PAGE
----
Oh, I guess there is one way plastic might be more secure... the phone conducts transactions via RF, so there's still the possibility of someone doing a payment transaction with your phone while it's in your pocket, without your knowledge. Google Wallet addresses that risk in three ways. First, NFC is very short range. 1-2 centimeters with off-the-shelf equipment, perhaps 10 cm in the lab. Second, if your screen is turned off, the NFC payment is disabled. Third, if you haven't entered you PIN in the last few minutes (15?), NFC payment is disabled. In addition, all of the normal credit card risk management infrastructure is still in place, as well as the legal limitations on your liability.

    Honestly, the biggest problem with Google Wallet isn't security, it's acceptance. Unless you want to eat at McDonald's a lot, it's fairly difficult to find merchants who can accept it.

    • by JStyle (833234)
      Root is no longer required: http://gizmodo.com/5883913/google-wallet-has-been-hacked-again-now-you-should-panic [gizmodo.com]

      However, I did just get off the phone with Money Network (the company that manages the Google Prepaid card on Google Wallet. After speaking with them and doing a little reading, I discovered that the phone owner is not liable for fraudulent charges. You must notify them as soon as possible though (855-492-5538, toll free).
      • by swillden (191260)

        Ah... I didn't realize that had been published. I really wasn't trying to hide it, but as a Google employee I have to be circumspect about things that aren't yet public.

        As the Gizmodo article mentions, Google is working on a fix for this which address this issue. In case it's not clear from the article this only affect Google Prepaid card balances. If you've put your Citibank MasterCard in Google Wallet an attacker can't gain access to it. Adding a "real" card requires typing in the card number. It's

      • by swillden (191260)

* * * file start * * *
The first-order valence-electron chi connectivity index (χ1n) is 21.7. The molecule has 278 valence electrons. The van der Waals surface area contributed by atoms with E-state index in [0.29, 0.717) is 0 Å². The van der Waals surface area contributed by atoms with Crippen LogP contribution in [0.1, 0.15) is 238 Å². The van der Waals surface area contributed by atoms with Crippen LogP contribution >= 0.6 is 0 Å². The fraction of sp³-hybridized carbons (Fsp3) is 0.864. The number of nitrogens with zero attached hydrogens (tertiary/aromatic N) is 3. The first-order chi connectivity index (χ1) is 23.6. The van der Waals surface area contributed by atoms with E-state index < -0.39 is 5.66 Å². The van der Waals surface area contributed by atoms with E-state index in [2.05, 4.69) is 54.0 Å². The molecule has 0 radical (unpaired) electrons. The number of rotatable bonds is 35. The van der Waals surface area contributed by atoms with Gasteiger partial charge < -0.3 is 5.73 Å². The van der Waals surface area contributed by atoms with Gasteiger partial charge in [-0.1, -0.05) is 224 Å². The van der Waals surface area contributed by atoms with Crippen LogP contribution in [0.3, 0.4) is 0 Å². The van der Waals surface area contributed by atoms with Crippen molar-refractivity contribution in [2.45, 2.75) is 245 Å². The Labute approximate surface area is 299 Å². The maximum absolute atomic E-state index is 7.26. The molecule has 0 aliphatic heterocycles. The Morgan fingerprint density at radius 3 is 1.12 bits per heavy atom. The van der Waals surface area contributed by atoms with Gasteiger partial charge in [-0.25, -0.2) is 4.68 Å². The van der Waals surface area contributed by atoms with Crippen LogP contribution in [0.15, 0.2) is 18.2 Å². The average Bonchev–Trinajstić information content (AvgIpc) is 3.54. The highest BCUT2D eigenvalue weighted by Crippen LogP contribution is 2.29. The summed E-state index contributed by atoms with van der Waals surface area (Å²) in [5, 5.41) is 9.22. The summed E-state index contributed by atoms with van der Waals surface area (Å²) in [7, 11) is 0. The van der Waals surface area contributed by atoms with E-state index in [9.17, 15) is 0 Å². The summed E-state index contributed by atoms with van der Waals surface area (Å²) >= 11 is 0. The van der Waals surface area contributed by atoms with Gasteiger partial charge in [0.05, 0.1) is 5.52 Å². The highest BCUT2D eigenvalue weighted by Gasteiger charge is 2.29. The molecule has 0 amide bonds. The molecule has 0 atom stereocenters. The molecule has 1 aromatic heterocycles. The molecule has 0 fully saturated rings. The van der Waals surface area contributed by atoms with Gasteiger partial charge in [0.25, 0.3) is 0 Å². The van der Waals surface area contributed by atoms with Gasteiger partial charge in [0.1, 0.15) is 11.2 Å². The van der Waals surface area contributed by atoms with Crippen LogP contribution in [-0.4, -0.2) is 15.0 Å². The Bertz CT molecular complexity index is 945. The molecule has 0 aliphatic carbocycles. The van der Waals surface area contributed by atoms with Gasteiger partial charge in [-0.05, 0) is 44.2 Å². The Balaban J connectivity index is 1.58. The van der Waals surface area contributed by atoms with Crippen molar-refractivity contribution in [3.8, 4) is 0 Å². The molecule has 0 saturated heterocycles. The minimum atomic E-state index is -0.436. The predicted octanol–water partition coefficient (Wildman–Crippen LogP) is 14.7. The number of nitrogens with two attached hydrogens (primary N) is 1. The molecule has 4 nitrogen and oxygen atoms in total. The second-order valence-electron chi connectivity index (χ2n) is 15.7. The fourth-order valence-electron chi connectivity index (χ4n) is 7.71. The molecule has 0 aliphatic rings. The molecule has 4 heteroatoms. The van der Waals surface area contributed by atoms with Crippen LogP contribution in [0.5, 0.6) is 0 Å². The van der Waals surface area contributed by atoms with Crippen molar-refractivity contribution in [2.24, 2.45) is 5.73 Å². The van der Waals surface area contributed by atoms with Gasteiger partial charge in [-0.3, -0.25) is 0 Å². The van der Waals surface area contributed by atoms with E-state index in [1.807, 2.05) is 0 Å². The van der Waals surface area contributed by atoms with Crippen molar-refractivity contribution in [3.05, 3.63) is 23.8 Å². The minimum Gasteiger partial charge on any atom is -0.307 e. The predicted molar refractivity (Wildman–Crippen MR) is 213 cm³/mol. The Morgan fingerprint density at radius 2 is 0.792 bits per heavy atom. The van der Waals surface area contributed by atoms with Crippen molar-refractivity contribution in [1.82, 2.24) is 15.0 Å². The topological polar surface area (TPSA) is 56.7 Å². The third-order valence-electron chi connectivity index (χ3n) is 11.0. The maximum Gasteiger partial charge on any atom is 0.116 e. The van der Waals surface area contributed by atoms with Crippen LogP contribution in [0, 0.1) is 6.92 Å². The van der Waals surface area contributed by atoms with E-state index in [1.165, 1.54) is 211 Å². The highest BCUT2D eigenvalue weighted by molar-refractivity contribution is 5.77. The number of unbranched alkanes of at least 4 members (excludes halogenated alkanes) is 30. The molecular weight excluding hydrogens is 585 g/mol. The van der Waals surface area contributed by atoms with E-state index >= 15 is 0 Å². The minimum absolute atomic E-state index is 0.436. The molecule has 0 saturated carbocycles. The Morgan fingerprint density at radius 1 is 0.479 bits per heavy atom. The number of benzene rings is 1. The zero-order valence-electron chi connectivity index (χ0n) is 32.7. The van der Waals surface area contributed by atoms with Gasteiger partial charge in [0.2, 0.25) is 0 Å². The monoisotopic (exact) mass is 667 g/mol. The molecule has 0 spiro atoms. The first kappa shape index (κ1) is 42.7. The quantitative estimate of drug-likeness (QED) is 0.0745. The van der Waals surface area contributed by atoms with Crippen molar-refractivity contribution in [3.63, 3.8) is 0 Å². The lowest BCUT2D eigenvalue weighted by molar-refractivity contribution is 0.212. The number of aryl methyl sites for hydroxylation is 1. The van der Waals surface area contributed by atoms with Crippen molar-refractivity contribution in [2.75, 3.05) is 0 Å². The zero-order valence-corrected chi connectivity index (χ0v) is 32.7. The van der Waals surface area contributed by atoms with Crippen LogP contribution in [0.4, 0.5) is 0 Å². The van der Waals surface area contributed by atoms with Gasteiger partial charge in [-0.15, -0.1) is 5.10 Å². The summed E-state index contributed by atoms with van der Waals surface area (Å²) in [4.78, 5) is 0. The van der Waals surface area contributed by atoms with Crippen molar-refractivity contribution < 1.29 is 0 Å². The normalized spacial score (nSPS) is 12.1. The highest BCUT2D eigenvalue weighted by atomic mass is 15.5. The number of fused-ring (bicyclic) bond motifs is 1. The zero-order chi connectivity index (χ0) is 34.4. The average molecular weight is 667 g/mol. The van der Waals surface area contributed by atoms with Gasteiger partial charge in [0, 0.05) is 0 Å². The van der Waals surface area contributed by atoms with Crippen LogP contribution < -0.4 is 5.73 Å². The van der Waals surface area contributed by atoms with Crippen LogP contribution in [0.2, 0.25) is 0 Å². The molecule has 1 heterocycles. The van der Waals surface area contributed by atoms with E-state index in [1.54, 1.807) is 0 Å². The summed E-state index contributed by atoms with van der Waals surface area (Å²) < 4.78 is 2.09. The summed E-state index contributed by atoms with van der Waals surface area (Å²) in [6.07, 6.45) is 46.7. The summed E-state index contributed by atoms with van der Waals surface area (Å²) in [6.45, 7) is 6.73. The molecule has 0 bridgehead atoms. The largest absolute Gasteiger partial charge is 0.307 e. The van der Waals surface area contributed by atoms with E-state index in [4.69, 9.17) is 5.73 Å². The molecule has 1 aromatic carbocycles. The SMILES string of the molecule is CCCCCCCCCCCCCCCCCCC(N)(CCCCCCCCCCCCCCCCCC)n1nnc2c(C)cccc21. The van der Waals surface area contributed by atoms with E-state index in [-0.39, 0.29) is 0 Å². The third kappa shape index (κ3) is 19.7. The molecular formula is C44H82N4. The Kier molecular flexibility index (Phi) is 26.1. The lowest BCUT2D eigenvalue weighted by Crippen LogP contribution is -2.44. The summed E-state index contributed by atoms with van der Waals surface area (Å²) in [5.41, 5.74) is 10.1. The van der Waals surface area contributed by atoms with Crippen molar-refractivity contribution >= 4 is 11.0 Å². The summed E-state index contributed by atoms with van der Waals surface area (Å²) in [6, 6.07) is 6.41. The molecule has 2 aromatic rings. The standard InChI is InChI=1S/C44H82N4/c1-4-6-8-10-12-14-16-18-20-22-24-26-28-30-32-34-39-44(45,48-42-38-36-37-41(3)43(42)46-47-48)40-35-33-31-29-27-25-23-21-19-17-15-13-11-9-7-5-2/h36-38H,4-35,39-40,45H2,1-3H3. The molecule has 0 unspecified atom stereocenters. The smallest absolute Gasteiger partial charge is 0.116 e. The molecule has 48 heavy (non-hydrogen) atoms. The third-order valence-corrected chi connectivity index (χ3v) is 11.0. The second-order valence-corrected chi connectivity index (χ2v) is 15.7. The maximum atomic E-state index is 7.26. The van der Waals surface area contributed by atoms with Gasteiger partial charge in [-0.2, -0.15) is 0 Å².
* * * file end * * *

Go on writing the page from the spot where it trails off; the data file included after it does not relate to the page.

Oh, and I should also have said: Still more secure than plastic. Especially if you use the lock screen.

      • by swillden (191260)

        Root is no longer required: http://gizmodo.com/5883913/google-wallet-has-been-hacked-again-now-you-should-panic [gizmodo.com] However, I did just get off the phone with Money Network (the company that manages the Google Prepaid card on Google Wallet. After speaking with them and doing a little reading, I discovered that the phone owner is not liable for fraudulent charges. You must notify them as soon as possible though (855-492-5538, toll free).

        BTW, to address this Google has temporarily disabled re-provisioning of Prepaid cards. If you or someone else erases your Google Wallet configuration and then attempts to re-configure it, you will not be able to get your Prepaid card back. Currently-provisioned devices will work as they should, meaning you can add and spend value at will, and new devices that have never been provisioned can be provisioned and will work properly, but any device that once had a Google Prepaid card added to it and then was s

    • by bhcompy (1877290)
      So you suggest I voluntarily give my credit card information to Google? No, I'll pass. I trust Yahoo more than I trust Google with my personal information, as Google has made it very explicit what they demand from their users recently.

      Little tinfoil hattish, I agree, but meh. Datamining is the primary goal, and from the wardriving we know that personal data privacy be damned.
      • by swillden (191260)

        So you suggest I voluntarily give my credit card information to Google?

        Well, if you use Android and buy apps from the Android Market, or buy stuff with Google Books, or through Google Checkout (recently renamed Wallet), or use the paid developer APIs, or... you already have. Google, like any other large on-line seller, routinely manages tens of millions of customer credit card numbers, and has been doing so for years. Google is PCI compliant, and actually goes far beyond PCI requirements in terms of the security precautions it takes. That's the area I work on most of the ti

  • I couldn't care less about nitpicking about how they store it internally. What is a real problem though, that after I buy something using it (from my PC, mind you), 3rd party programs on my Samsung Galaxy Tab suddenly gain rights to charge me, WITHOUT ASKING my password! (brilliant idea, dear Google) Bum, and you've just purchased non-refundable "5000 Happy Stars" for "Sheeps & Clouds" game for mere 7.99 Euro. How on Earth, after the story with Apple losing the case for remembering password for 15 min
    • by Anonymous Coward

      You should probably put a PIN on your market account, and / or not let your kids know your PIN.

      I got burned once when I trusted my 7 y.o. cousin to play with my phone. Proud owner of a few jewels in some game, and a new app.

      It *ALWAYS* asks the PIN whenever you make a purchase through the market; there's no timeout.